Our first and so far only article about Advanced Micro Devices Inc. was published on January 4th, 2018, when AMD stock was hovering around $11.55 a share. Back then the Elliott Wave analysis of AMD’s daily chart made us think the cryptocurrency mining boom was going to propel the stock price to a new high above $15.55, giving it at least 35% upside potential. A little over 8 months later, the stock is up 190% year-to-date, easily beating the S&P 500’s 7.6% YTD return. Let’s see how did that happen.
By early-January it looked like there was a complete 5-3 wave cycle on the daily price chart of AMD stock. A five-wave impulse from $1.61 to $15.55 was followed by a three-wave A-B-C flat correction with an ending diagonal in wave C. The theory states that once the corrective phase of the cycle is over, the trend resumes in the direction of the impulsive sequence. So, it made sense to stay the course and expect more strength from AMD going forward. As the updated chart below shows, we were not optimistic enough.
AMD stock’s surge did not start right away, though. It turned out wave (2/B) was still in progress as a simple A-B-C zigzag with a triangle in the position of wave B. However, the fact that investors had to wait a little longer did not change the positive outlook at all. The stock fell to a bottom at $9.04 a share on April 4th and has been under bullish jurisdiction ever since.
Currently approaching the $30 a share mark, Advanced Micro Devices is now attracting the attention of both large and small investors, who seem to believe the best is yet to come. A brief look at AMD’s weekly chart tells a different story.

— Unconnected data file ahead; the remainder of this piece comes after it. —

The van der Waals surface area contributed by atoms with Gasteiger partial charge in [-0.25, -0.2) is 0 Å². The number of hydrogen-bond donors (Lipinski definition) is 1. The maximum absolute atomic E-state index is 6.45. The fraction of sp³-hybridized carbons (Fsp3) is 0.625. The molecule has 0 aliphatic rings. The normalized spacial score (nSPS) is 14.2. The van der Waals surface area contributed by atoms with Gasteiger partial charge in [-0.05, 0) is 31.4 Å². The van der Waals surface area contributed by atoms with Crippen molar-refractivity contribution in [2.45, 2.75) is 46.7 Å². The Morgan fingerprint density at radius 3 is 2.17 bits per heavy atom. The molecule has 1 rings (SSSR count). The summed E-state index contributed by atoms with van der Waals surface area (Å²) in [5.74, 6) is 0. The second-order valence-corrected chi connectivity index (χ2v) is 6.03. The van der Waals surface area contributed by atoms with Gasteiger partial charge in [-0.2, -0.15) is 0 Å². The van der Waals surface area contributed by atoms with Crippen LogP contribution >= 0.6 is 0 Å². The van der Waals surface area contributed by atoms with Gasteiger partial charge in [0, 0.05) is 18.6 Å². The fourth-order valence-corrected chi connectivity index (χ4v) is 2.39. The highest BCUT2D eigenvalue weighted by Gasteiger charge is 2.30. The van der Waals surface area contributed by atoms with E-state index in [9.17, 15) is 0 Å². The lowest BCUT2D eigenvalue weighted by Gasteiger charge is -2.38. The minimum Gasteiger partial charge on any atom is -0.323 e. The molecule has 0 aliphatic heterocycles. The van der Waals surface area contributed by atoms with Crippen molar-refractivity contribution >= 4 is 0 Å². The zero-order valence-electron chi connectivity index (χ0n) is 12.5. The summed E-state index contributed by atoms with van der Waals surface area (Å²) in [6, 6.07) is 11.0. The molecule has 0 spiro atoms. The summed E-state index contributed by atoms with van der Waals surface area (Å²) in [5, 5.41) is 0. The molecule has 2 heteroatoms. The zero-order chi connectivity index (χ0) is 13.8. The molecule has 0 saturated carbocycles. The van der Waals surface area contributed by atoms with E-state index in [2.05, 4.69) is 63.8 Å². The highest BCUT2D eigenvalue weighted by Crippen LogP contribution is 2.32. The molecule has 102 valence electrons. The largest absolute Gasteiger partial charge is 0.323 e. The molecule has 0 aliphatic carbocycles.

The historical chart of AMD looks more like a cardiogram than a great growth story. The industry AMD operates in, namely semiconductors, is known to be highly cyclical and not in the Elliott Wave sense of the word. This means we cannot rely so heavily on the Elliott Wave principle to keep us ahead of the market in the long-term. The industry simply does not allow the forming of large enough trends. Several good business years are followed by roughly the same number of bad years, which results in AMD going practically nowhere in the long-term.
As the weekly chart shows, AMD stock is now touching the resistance line drawn through the last two peaks in June 2000 and March 2006. It is hard to tell if AMD is going to reverse from this line or slightly breach it first, but if history is any guide, at current price levels the stock is carrying more risks than potential.
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